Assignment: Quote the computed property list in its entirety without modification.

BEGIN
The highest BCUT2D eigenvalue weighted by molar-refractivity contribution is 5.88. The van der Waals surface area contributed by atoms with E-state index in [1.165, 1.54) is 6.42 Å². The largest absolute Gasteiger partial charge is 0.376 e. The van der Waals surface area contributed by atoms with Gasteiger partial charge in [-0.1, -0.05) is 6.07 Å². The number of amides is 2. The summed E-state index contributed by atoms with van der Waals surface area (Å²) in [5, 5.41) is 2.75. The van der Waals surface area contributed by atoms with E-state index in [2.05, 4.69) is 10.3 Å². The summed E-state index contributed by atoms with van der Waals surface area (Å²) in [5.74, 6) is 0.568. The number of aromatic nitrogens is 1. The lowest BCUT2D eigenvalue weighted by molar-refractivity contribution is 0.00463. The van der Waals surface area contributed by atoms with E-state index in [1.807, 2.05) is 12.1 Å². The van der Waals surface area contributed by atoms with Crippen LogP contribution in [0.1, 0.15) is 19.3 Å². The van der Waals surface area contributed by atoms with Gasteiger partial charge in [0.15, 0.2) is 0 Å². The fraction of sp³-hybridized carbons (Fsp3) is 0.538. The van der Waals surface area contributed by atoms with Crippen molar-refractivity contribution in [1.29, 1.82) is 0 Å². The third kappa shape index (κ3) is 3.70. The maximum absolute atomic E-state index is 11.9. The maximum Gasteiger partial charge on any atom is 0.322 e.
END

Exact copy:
The highest BCUT2D eigenvalue weighted by molar-refractivity contribution is 5.88. The van der Waals surface area contributed by atoms with E-state index in [1.165, 1.54) is 6.42 Å². The largest absolute Gasteiger partial charge is 0.376 e. The van der Waals surface area contributed by atoms with Gasteiger partial charge in [-0.1, -0.05) is 6.07 Å². The number of amides is 2. The summed E-state index contributed by atoms with van der Waals surface area (Å²) in [5, 5.41) is 2.75. The van der Waals surface area contributed by atoms with E-state index in [2.05, 4.69) is 10.3 Å². The summed E-state index contributed by atoms with van der Waals surface area (Å²) in [5.74, 6) is 0.568. The number of aromatic nitrogens is 1. The lowest BCUT2D eigenvalue weighted by molar-refractivity contribution is 0.00463. The van der Waals surface area contributed by atoms with E-state index in [1.807, 2.05) is 12.1 Å². The van der Waals surface area contributed by atoms with Crippen LogP contribution in [0.1, 0.15) is 19.3 Å². The van der Waals surface area contributed by atoms with Gasteiger partial charge in [0.15, 0.2) is 0 Å². The fraction of sp³-hybridized carbons (Fsp3) is 0.538. The van der Waals surface area contributed by atoms with Crippen molar-refractivity contribution in [1.29, 1.82) is 0 Å². The third kappa shape index (κ3) is 3.70. The maximum absolute atomic E-state index is 11.9. The maximum Gasteiger partial charge on any atom is 0.322 e.